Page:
Navy lawyer who challenged Bush forced to leave service

The Navy lawyer who led a successful Supreme Court challenge of the Bush administration’s military tribunals for detainees at Guantanamo Bay has been passed over for promotion and will have to leave the military.

Lt. Cmdr. Charles Swift, 44, will retire in March or April under the military’s "up or out" promotion system. Swift said last week he was notified he would not be promoted to commander.

He said the notification came about two weeks after the Supreme Court sided with him and against the White House in the case involving Salim Ahmed Hamdan, a Yemeni who was Osama bin Laden’s driver.

"It was a pleasure to serve," Swift told the Miami Herald. He added he would have defended Hamdan even if he had known it would cut short his Navy career.

"All I ever wanted was to make a difference — and in that sense I think my career and personal satisfaction has been beyond my dreams," Swift said.

The Pentagon had no comment Sunday.

A graduate of the University of Seattle School of Law, Swift plans to continue defending Hamdan as a civilian.

The 36-year-old Hamdan was captured along the border between Pakistan and Afghanistan while fleeing the U.S. invasion that was a response to the Sept. 11, 2001, terrorist attacks. Hamdan has acknowledged that bin Laden paid him $200 a month as his driver on a Kandahar farm, but he says he never joined al-Qaida or engaged in military fighting.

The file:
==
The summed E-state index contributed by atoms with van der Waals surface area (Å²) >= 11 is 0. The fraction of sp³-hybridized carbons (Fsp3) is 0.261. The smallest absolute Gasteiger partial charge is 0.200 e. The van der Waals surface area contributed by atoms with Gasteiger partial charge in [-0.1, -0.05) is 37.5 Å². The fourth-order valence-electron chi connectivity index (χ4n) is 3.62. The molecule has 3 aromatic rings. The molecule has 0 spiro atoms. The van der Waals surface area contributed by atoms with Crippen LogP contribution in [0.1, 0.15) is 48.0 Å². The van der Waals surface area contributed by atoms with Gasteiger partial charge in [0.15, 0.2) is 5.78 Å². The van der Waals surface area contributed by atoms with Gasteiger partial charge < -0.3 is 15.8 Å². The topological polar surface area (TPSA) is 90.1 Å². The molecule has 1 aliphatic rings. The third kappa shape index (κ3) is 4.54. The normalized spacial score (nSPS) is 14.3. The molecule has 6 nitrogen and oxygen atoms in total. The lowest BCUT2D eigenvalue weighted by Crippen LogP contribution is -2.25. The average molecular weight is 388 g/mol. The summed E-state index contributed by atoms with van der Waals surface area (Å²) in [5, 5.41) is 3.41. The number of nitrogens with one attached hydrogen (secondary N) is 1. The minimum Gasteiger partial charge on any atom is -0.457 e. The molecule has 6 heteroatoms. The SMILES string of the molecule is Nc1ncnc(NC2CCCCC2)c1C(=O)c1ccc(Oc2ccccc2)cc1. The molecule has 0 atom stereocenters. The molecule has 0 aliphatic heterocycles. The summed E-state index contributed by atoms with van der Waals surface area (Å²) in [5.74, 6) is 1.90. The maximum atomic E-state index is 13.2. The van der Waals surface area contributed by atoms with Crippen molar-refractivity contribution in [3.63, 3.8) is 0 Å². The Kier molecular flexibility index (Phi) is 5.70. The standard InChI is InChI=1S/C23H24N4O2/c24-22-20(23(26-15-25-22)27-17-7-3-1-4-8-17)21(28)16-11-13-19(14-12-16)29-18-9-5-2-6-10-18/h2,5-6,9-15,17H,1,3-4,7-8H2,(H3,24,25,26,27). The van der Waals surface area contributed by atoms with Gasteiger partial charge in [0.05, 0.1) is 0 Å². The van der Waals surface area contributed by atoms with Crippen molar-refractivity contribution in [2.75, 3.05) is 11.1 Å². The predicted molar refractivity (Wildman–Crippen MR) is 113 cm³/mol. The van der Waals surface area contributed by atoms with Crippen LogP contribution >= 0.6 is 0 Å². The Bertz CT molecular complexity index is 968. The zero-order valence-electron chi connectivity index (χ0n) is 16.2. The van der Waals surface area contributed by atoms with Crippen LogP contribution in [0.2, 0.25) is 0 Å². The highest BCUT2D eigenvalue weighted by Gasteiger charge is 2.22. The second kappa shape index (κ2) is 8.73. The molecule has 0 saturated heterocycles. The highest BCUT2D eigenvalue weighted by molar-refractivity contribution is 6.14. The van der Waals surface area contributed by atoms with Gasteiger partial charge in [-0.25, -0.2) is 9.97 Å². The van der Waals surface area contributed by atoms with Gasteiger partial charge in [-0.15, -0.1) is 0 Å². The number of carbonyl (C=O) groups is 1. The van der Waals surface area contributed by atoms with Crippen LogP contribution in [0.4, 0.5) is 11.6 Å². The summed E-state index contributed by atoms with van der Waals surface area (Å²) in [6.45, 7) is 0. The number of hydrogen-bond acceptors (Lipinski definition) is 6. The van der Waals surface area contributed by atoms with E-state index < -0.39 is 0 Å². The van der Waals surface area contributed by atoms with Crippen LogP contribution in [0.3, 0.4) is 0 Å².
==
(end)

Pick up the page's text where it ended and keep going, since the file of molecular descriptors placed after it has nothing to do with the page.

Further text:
Hamdan turned to civilian courts to challenge the constitutionality of his war-crimes trial, a case that eventually led the Supreme Court to rule that President Bush had outstripped his authority when he created ad hoc military tribunals for prisoners at Guantanamo Bay, Cuba.

Swift’s supervisor said he served with distinction.

"Charlie has obviously done an exceptional job, a really extraordinary job," said Marine Col. Dwight Sullivan, the Pentagon’s chief defense counsel for Military Commissions. He added it was "quite a coincidence" that Swift was passed over for a promotion "within two weeks of the Supreme Court opinion."

Washington, D.C., attorney Eugene Fidell, president of the National Institute of Military Justice, said Swift was "a no-brainer for promotion." Swift joins many other distinguished Navy officers over the years who have seen their careers end prematurely, Fidell said.

"He brought real credit to the Navy," Fidell said. "It’s too bad that it’s unrequited love."

Comments

  1. John Huber

    Hey Bush,

    Stories like this confirm your lack of personal integrity. I have no doubt that future “mal-contents”
    will be condemned by your mauling of our constitutional rights.

    I personally think these whistle blowers are the real Patrick Henry’s of this generation.

    And you are just another “Wanna-be” King George.

  2. Daniel E.

    In my opinion, Lt. Commander Swift got a raw deal. Too bad he wasn’t appreciated for his dedication and hard work. This makes the Navy and our commander in chief look bad. Best of luck to Comdr. Swift.

  3. Tom B.